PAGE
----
Well, when it’s something that happens to you frequently, it’s not nice. It makes you feel like a freak. Some display of your disability/illness, hung up for the world to see, stared at and wondered over.

The hardest part is that there are few good ways to deflect the questioning. If I tell someone that their questioning is rude, oddly enough I am the one who comes off as being rude. If I’m abrupt in my answer or refuse to answer, much the same. I’ve taken to coming up with relatively short answers that don’t really answer anything. When asked about my knee and ankle braces, I just shrug and say, “It’s just new braces for the same old problems.” That tends to ease people’s worry without spilling my medical information to all and sundry.

But oh, if I could just get them to not stare, to not ask…if I could get them to look at me as no different than anyone else…how very much I would like it.

It would certainly knock out a big part of what keeps me from being happy about new braces that are supposed to improve my quality of life. Maybe then, my knee and ankle braces would come out of the closet and actually be worn.

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In 1851, Sojourner Truth, a black abolitionist and former slave, delivered a speech at the Women’s Convention in Akron, Ohio. In her speech, she talked about the way women of color were not treated the way everyone seemed to be claiming women should be treated, and about the right to equality between women and men. (for anyone interested, you can read her short speech here – http://www.fordham.edu/halsall/mod/sojtruth-woman.html)

That is true, too, of women with disabilities. Without any further ado, my version of ‘Ain’t I a woman?’

They say that women should have the right to reproductive choice. But the same people tell me not to have children, and call me reckless, hateful, stupid, foolish, and mean because I might pass along my disgustingly flawed genetics, and even if I don’t, I’ll force a child to live with my so-terrible disability. They say I should not have the choice to reproduce. But ain’t I a woman?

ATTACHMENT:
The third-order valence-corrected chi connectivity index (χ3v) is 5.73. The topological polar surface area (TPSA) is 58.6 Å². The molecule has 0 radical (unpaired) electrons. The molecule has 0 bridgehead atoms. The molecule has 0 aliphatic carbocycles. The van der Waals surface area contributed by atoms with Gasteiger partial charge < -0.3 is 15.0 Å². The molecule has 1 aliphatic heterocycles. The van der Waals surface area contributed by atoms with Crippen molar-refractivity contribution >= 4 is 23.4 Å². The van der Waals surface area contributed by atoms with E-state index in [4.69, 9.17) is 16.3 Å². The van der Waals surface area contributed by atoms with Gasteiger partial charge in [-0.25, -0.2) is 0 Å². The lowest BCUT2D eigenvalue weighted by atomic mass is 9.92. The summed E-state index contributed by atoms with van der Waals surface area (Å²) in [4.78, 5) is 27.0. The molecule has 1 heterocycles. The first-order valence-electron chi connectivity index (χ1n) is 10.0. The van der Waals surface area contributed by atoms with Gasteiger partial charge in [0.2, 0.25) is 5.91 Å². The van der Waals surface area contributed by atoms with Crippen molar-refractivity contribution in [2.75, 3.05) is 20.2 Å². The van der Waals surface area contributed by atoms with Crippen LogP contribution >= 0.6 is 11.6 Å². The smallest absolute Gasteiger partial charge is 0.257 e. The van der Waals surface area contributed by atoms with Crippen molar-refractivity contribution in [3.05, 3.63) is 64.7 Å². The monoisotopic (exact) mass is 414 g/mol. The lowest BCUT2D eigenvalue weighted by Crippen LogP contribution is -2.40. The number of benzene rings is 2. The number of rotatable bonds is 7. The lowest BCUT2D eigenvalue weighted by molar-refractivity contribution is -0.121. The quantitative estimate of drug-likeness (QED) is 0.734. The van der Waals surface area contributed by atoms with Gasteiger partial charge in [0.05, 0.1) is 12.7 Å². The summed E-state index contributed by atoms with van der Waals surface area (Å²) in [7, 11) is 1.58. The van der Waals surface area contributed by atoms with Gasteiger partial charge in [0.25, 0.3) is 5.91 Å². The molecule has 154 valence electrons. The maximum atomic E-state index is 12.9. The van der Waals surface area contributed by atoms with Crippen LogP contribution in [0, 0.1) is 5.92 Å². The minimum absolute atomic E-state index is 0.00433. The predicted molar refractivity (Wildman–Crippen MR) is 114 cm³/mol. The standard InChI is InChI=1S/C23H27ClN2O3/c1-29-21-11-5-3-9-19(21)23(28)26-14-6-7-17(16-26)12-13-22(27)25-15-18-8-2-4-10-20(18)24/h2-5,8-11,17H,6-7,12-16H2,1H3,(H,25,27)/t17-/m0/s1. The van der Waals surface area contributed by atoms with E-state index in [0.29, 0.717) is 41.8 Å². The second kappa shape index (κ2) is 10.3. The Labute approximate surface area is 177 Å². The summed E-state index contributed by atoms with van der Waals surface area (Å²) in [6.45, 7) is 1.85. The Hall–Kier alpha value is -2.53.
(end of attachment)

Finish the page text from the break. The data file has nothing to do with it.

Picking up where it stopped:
They say that women are the equal of men in the workplace, and they have passed legislation that guarantees them equal pay for equal work. But they discriminate against me in hiring, and they cannot pass laws that guarantee me equal pay. My people work for a fraction of minimum wage through disability centers. Ain’t I a woman?

They say a woman has the right to the sanctity of her body. But when my people are sent to residential centers and they have severe disabilities, their caretakers are sometimes encouraged to have them rendered infertile so that when they are raped, at least they will not become pregnant. Aren’t we women?

They say a woman has the right to an education, the same right as a man, but when I sit there in my classes, they sneer at me and fight to avoid making it possible for me to take them. Ain’t I a woman?

They say a woman can choose who she has relationships with, and whether she has them at all. But the media and society say that no one would choose to love a grotesque figure like me. Ain’t I a woman?

They claim that we who are disabled have equality – laws that guard our employment, that call for accessibility, that regulate the way businesses and the government can treat us. And yet, the majority of my people live under the poverty line. We live in the streets. We can get neither work nor government assistance. We have no value, we are told, because we do not put out work. We should rely on the benevolent paternalism of charity instead of having the hard earned dollars of working people syphoned into programs that keep us in poverty but give us enough to keep from dying.

You may say that I am a burden. You may tell me that no one values me. You may patiently explain that I have no friends, no beloved, because I am not worthy of them. You may tell me that you will not hire me because my disability makes me less capable than the next person. You may tell me that I deserve to be in poverty and to not have money to do things that make me happy.

But there is where you are wrong. Why begrudge me my value as a human being? Why deny me the same achievements, the same desires, the same needs as you have? Why slash my value because of a disability that does not affect my ability to dream, to love, to be a human being?